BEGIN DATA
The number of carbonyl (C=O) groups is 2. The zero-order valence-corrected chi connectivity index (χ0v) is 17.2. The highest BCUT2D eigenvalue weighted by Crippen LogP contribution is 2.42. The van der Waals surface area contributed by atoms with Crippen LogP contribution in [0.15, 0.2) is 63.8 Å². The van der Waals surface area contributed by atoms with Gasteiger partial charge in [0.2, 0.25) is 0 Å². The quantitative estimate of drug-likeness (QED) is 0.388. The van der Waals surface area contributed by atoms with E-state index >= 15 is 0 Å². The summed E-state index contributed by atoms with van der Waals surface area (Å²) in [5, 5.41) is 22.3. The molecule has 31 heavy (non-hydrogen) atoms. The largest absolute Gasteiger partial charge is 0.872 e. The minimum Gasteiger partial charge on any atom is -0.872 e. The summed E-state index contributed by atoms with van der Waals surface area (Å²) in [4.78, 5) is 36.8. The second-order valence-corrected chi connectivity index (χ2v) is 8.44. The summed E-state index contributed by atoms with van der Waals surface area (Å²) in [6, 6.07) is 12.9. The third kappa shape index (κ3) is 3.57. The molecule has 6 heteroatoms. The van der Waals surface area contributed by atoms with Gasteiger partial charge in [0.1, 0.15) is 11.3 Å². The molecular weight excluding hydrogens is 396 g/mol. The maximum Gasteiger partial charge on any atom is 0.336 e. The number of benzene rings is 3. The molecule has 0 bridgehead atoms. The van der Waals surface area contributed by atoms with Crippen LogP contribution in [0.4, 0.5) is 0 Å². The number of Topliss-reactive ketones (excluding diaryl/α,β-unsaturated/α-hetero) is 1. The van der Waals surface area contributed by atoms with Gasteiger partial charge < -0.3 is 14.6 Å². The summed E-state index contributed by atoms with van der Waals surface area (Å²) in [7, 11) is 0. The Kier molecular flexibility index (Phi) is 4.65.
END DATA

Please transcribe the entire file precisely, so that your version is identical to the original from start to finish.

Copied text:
The number of carbonyl (C=O) groups is 2. The zero-order valence-corrected chi connectivity index (χ0v) is 17.2. The highest BCUT2D eigenvalue weighted by Crippen LogP contribution is 2.42. The van der Waals surface area contributed by atoms with Crippen LogP contribution in [0.15, 0.2) is 63.8 Å². The van der Waals surface area contributed by atoms with Gasteiger partial charge in [0.2, 0.25) is 0 Å². The quantitative estimate of drug-likeness (QED) is 0.388. The van der Waals surface area contributed by atoms with E-state index >= 15 is 0 Å². The summed E-state index contributed by atoms with van der Waals surface area (Å²) in [5, 5.41) is 22.3. The molecule has 31 heavy (non-hydrogen) atoms. The largest absolute Gasteiger partial charge is 0.872 e. The minimum Gasteiger partial charge on any atom is -0.872 e. The summed E-state index contributed by atoms with van der Waals surface area (Å²) in [4.78, 5) is 36.8. The second-order valence-corrected chi connectivity index (χ2v) is 8.44. The summed E-state index contributed by atoms with van der Waals surface area (Å²) in [6, 6.07) is 12.9. The third kappa shape index (κ3) is 3.57. The molecule has 6 heteroatoms. The van der Waals surface area contributed by atoms with Gasteiger partial charge in [0.1, 0.15) is 11.3 Å². The molecular weight excluding hydrogens is 396 g/mol. The maximum Gasteiger partial charge on any atom is 0.336 e. The number of benzene rings is 3. The molecule has 0 bridgehead atoms. The van der Waals surface area contributed by atoms with Crippen LogP contribution in [0.4, 0.5) is 0 Å². The number of Topliss-reactive ketones (excluding diaryl/α,β-unsaturated/α-hetero) is 1. The van der Waals surface area contributed by atoms with Gasteiger partial charge < -0.3 is 14.6 Å². The summed E-state index contributed by atoms with van der Waals surface area (Å²) in [7, 11) is 0. The Kier molecular flexibility index (Phi) is 4.65.